“Naw. Ef they git erway notta woman in this town would be safe.”
That line, from Richard Wright’s story “Big Boy Leaves Home,” is a glimpse at the white man’s biggest fear in the Jim Crow South. White men were constantly afraid for the safety of white women, specifically viewing black men as a threat to that safety. Like the line from “Big Boy Leaves Home,” another Wright story, “Down by the Riverside,” and Langston Hughes’ short story “Home,” white characters show that no matter what the black characters actually DID, it’s the threat that black men represent to white women that frightens them the most.
There is a scene in “Down by the Riverside” that represents this point very well. Mann, the main character, is brought in front of an army general, accused of killing a white man. As Mann is being brought to the General a mob begins to gather and one man asks, “Did he bother a white woman?”  Mann did shoot the white man, but the general’s concerns mimic the crowds.
“Did he bother you, Mrs. Heartfield?”
“No; not in that way.”
“The little girl?”
“No; but he came back to the house and gut us out. Ralph says he had an axe…”
“When was this?”
“Early this morning…”
“Did he bother you then, Mrs. Heartfield?”
Mann is being accused of murder, but both the general and the angry mob are more worried about what he did or did not do to the white women he came in contact with. In Langston Hughes’ “Home,” Roy is attacked for talking to a white woman, but by the time his infraction is learned by the outer edges of the mob, people are claiming that he tried to rape the woman. “The movies had just let out and the crowd, passing by and seeing, objected to a Nergo talking to a white woman- insulting a white woman- attacking a WHITE woman- RAPING A WHITE WOMAN.”  It is as if the mob was playing a horrible , racist game of telephone
This view of black men as sexual predators become prevalent among white Southerner’s during and after Reconstruction. With the black population now free, white’s attempted to reassert control over Southern social and political structures through Jim Crow laws and also by defaming blacks. Politicians and authors pushed ideas of white superiority and by the 1890s, it was a commonly held belief among white southerners that African Americans had become more uncivilized and savage since the ending of slavery.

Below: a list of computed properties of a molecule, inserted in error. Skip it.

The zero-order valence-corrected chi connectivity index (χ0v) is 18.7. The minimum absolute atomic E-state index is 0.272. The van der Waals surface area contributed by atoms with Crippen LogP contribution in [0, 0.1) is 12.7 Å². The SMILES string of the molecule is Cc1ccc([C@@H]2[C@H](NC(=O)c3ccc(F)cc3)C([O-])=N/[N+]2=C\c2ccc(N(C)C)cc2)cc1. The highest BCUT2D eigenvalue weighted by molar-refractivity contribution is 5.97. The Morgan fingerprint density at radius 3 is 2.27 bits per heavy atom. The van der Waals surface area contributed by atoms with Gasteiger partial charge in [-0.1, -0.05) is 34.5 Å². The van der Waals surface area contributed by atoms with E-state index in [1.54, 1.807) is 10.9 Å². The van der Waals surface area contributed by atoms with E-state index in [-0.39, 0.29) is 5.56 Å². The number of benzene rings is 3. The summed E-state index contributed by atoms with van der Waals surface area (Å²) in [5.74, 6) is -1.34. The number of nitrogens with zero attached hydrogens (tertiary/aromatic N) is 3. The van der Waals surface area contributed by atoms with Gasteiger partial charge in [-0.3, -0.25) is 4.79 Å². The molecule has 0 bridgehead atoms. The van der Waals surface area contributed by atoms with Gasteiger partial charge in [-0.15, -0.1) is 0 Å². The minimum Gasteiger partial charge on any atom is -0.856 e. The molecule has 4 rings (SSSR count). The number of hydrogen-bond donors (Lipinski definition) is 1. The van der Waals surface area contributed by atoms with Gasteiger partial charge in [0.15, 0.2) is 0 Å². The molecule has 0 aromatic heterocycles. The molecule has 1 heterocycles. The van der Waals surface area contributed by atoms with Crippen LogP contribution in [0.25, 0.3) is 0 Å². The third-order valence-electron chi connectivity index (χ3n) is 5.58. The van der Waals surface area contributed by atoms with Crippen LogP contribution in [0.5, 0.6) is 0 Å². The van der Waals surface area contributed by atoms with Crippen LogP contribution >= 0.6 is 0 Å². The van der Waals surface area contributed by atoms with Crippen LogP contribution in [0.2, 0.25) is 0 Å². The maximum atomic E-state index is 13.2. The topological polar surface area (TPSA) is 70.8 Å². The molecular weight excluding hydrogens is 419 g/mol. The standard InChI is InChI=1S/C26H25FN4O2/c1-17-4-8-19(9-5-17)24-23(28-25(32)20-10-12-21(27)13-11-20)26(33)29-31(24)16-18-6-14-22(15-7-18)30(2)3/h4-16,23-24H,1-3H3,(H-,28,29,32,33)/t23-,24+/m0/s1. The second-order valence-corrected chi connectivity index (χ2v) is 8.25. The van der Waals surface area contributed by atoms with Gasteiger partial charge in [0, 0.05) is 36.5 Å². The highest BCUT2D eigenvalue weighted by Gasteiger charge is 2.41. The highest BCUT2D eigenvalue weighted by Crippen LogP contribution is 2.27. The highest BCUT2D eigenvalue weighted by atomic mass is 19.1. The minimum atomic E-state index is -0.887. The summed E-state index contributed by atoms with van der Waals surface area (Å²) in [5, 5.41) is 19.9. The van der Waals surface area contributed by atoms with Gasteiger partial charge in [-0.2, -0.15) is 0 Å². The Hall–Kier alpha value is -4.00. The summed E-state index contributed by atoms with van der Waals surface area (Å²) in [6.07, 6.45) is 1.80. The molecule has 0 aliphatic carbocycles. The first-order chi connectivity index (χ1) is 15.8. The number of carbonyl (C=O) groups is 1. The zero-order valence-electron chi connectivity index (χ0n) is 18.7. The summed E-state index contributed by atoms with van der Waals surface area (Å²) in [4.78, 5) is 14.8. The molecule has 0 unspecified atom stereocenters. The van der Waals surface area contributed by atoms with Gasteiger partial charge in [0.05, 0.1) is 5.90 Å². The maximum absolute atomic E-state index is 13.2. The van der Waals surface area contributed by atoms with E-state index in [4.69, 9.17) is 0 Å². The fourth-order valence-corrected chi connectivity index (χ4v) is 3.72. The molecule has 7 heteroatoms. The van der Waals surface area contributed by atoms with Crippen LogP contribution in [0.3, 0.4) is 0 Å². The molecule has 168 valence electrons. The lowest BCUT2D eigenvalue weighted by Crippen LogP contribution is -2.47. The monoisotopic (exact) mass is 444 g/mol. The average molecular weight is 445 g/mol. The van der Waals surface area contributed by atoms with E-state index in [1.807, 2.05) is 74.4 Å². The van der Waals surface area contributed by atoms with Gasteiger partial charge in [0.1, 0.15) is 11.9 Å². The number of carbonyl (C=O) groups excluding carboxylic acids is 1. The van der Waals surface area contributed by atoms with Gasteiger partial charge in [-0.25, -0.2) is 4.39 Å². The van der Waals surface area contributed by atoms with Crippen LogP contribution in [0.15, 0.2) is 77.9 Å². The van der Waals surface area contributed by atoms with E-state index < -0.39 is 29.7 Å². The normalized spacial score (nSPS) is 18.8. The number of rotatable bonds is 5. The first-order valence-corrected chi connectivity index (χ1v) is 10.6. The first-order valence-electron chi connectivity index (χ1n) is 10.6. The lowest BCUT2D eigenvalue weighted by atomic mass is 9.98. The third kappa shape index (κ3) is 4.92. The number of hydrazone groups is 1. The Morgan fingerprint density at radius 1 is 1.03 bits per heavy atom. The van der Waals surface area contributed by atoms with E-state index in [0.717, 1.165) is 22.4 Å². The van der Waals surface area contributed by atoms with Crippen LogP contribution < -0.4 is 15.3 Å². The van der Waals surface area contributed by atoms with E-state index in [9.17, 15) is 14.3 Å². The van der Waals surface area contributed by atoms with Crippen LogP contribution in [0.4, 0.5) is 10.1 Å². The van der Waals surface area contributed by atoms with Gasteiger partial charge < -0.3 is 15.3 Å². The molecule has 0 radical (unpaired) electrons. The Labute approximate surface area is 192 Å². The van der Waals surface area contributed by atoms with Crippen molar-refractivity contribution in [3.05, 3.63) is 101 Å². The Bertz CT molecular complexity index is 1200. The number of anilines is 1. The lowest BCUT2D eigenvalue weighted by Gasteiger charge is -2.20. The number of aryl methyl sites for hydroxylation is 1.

Thomas Dixon explained the feelings of southern white men in his popular novel The Leopard’s Spots. Dixon wrote, “In every one of these soldiers’ (White Southern man’s) hearts, and over all the earth, hung the shadow of the freed Negro, transformed by the exigency of war from a Chattel, to be bought and sold, into a possible Beast to be feared and guarded. Around this dusky figure every white man’s soul was keeping its grim vigil.” 
Wright and Hughes show these beliefs in the actions and dialogue of their white characters, and show the terrible consequences of such thinking. In “Big Boy Leaves Home,” the children, as well as the white man, all died because of the assumption at Big Boy and the others were going to attack the young white woman. In another Langston Hughes story, “Father and Son,” it’s Bert’s argument with a white woman that causes a mob to chase him and eventually gun him down. These writers demonstrate that no matter what black men actually did, be it a crime or act of charity, they were viewed as sexual threats towards white women, thus creating a dangerous, even life threatening, situation they had no control over.
 Richard Wright, Uncle Tom’s Children (New York: Harper Pernennial, 2004), 53.
 Ibid, 118
 Langston Hughes, The Ways of White Folks (New York: Vintage Books, 1990), 47-48.
 Matt Cox, “Race, Place, and Things That Eat Your Face: Racial and Cultural Stereotypes in Zombie Movies 1932-1968” (M.A. Thesis, Cooperstown Graduate Program, 2010), 16-17.
 Thomas Dixon, The Leopard’s Spots: A Romance of the White Man’s Burden, 1865-1900 (Ridgewood, NJ: Gregg Press, 1967), 5.